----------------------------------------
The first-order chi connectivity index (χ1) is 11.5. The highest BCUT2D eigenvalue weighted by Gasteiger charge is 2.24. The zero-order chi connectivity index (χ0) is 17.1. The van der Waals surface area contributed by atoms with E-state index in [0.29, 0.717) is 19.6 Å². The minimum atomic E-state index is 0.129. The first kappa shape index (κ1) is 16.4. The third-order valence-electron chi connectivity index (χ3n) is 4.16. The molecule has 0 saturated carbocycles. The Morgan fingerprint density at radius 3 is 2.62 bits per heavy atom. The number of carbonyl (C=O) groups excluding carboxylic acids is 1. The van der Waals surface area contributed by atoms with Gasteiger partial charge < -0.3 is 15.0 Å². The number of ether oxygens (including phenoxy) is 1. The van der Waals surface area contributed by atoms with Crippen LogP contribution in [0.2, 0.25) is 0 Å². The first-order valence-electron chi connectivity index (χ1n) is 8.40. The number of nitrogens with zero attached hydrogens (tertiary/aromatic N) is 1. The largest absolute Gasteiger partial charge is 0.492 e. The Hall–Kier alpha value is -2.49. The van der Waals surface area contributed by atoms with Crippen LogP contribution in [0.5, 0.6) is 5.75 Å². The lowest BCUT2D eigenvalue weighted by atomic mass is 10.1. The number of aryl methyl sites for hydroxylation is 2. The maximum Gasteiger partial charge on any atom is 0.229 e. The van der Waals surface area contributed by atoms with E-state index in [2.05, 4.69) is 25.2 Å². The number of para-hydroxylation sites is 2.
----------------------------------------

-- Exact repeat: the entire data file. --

The first-order chi connectivity index (χ1) is 11.5. The highest BCUT2D eigenvalue weighted by Gasteiger charge is 2.24. The zero-order chi connectivity index (χ0) is 17.1. The van der Waals surface area contributed by atoms with E-state index in [0.29, 0.717) is 19.6 Å². The minimum atomic E-state index is 0.129. The first kappa shape index (κ1) is 16.4. The third-order valence-electron chi connectivity index (χ3n) is 4.16. The molecule has 0 saturated carbocycles. The Morgan fingerprint density at radius 3 is 2.62 bits per heavy atom. The number of carbonyl (C=O) groups excluding carboxylic acids is 1. The van der Waals surface area contributed by atoms with Gasteiger partial charge < -0.3 is 15.0 Å². The number of ether oxygens (including phenoxy) is 1. The van der Waals surface area contributed by atoms with Crippen LogP contribution in [0.2, 0.25) is 0 Å². The first-order valence-electron chi connectivity index (χ1n) is 8.40. The number of nitrogens with zero attached hydrogens (tertiary/aromatic N) is 1. The largest absolute Gasteiger partial charge is 0.492 e. The Hall–Kier alpha value is -2.49. The van der Waals surface area contributed by atoms with Crippen LogP contribution in [0.5, 0.6) is 5.75 Å². The lowest BCUT2D eigenvalue weighted by atomic mass is 10.1. The number of aryl methyl sites for hydroxylation is 2. The maximum Gasteiger partial charge on any atom is 0.229 e. The van der Waals surface area contributed by atoms with E-state index in [2.05, 4.69) is 25.2 Å². The number of para-hydroxylation sites is 2.